Horst Prillinger explains trackbacks, and discusses when you should and should not trackback. This is something I’ve been thinking about lately too.
Horst’s first point is that you should not ping if your post does not have anything to do with the post you’re pinging, which is good common sense. He also advocates that you don’t trackback if you do nothing more than link to a post without adding to the conversation somehow.
My response to that second point is that some software automatically pings – i.e. if I link to you in a linklog style post, the software will ping you anyway. The software doesn’t differentiate between post styles, it just sees a link, derives a trackback uri and pings. I may be able to tell it not to, but I’ll probably forget.
I can see why Horst feels that a trackback from that sort of post is not worthwhile, as linklogs aren’t really adding to the conversation per se. But you do get some useful information from that sort of ping – it brings to your attention bloggers who are reading you and with whom you may have something in common.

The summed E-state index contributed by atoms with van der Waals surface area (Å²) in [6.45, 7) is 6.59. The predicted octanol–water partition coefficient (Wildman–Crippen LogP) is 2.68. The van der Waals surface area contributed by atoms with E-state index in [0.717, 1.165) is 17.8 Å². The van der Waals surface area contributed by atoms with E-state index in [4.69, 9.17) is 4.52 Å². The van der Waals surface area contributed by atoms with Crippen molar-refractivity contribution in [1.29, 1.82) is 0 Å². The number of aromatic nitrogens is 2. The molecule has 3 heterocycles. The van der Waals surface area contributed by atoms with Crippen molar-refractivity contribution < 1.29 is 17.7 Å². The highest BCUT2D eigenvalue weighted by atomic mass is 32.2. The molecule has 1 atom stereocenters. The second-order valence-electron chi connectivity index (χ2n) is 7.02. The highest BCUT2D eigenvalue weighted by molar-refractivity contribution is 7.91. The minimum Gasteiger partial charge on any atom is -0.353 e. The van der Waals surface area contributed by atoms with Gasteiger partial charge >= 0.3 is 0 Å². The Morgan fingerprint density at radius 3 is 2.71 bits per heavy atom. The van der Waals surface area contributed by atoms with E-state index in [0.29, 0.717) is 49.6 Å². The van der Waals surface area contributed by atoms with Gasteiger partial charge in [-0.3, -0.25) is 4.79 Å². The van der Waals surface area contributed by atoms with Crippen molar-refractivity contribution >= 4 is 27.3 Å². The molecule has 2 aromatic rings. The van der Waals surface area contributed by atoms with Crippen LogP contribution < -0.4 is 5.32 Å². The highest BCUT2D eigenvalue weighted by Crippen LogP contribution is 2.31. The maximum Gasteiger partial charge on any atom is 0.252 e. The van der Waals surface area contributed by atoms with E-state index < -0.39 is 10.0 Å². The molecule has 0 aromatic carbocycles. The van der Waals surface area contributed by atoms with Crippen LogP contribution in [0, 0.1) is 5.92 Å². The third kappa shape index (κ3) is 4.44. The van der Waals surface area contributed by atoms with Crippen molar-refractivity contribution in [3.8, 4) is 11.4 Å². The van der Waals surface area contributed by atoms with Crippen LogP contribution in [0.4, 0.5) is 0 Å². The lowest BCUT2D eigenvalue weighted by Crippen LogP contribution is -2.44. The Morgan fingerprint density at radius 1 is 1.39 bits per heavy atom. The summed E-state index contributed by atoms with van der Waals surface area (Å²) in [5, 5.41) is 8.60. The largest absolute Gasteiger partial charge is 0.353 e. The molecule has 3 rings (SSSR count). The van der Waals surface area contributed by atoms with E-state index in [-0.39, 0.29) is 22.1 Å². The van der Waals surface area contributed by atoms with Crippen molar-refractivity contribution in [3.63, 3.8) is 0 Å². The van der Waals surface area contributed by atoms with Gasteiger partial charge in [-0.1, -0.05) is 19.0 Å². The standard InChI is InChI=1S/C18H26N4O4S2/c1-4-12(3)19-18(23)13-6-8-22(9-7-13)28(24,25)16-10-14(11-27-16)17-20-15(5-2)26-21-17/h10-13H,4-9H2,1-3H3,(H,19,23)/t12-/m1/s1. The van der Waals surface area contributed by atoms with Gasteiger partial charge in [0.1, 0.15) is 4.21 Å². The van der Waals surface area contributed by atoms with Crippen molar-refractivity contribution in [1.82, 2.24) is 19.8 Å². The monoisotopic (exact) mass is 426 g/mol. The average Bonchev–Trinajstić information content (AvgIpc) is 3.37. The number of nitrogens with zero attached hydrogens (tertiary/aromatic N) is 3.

That may seem like a very author-centric reason for accepting this sort of ping, but readers may also derive value from being able to follow the link trail to other blogs which, even though they don’t pass comment may also point to related posts that do.
There’s another circumstance where the value of trackbacks are debatable, and that’s when someone pings even though they are not quoting a post directly, but just talking about the same subject.
I had a trackback like that a while ago and initially I was rather miffed. I’d followed the link back to the referring blog, but there was no link to my blog there at all. In retrospect, I think my annoyance was down to my ego – here was someone implying they had mentioned me and they hadn’t.
On balance, this sort of trackback is no less useful than any other sort. It is, after all, extending the conversation and that is what trackbacks and comments are all about.